What behaviour amounts to harassment?

What behaviour amounts to harassment?

The breakdown of any relationship is difficult and it is not uncommon for a party to feel harassed or threatened by their former partner. In some cases it is appropriate for an order to be sought preventing further harassment or threats or indeed physical abuse. This is known as a non-molestation order under the Family Law Act 1996.

Where a court makes an order and it is breached, the court will usually impose a sanction for contempt of court. However, under s42 A of the Family Law Act breaching a non-molestation order is a criminal offence.

In the case of R v O’Neill [2016] the Court of Appeal recently considered what is meant by harassment for the purpose of ordering a non-molestation order. The judge hearing the case in the first instance defined harassment as causing alarm or distress. However, at the appeal hearing the appellant argued that the behaviour could only be harassing if it was oppressive, ie that the oppression involved something more than being unreasonable.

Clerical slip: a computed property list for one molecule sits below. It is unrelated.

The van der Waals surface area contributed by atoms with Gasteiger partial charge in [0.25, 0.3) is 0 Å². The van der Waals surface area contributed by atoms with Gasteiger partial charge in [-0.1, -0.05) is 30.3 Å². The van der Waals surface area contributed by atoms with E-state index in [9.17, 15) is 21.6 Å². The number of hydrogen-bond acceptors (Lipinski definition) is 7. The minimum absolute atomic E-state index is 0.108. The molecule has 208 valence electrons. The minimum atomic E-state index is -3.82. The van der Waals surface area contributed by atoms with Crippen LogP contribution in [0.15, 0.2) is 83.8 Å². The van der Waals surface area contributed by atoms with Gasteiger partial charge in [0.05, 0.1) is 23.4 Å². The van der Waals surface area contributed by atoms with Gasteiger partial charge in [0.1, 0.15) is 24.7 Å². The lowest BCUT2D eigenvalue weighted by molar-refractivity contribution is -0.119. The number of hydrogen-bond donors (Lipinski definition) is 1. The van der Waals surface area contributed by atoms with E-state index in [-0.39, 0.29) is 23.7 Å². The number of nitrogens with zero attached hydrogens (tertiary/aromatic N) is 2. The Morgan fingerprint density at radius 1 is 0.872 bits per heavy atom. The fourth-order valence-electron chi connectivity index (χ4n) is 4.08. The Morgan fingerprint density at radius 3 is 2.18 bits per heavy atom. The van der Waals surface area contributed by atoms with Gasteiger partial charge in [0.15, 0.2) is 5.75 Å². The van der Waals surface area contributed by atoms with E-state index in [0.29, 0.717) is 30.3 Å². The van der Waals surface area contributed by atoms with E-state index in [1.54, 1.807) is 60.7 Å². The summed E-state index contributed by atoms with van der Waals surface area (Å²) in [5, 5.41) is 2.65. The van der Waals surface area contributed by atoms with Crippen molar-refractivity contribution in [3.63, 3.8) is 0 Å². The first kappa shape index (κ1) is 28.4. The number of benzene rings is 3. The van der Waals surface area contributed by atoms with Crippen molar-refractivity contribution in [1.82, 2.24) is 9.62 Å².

During the above appeal LJ Goss approved the definition of harassment as follows: “Harassment is generally understood to involve improper oppressive and unreasonable conduct that is targeted at an individual and calculated to produce alarm and distress”.

Is it now the case that if a non-molestation order is breached, it will only be enforced if the conduct is considered sufficiently serious to justify the intervention of criminal law? The standard of proof required in a criminal case being higher than that required by civil courts.

What is clear from the above that following the breakdown of a relationship, whilst comments may be traded between parties which are unpleasant, this is not sufficient for it to be considered harassment.

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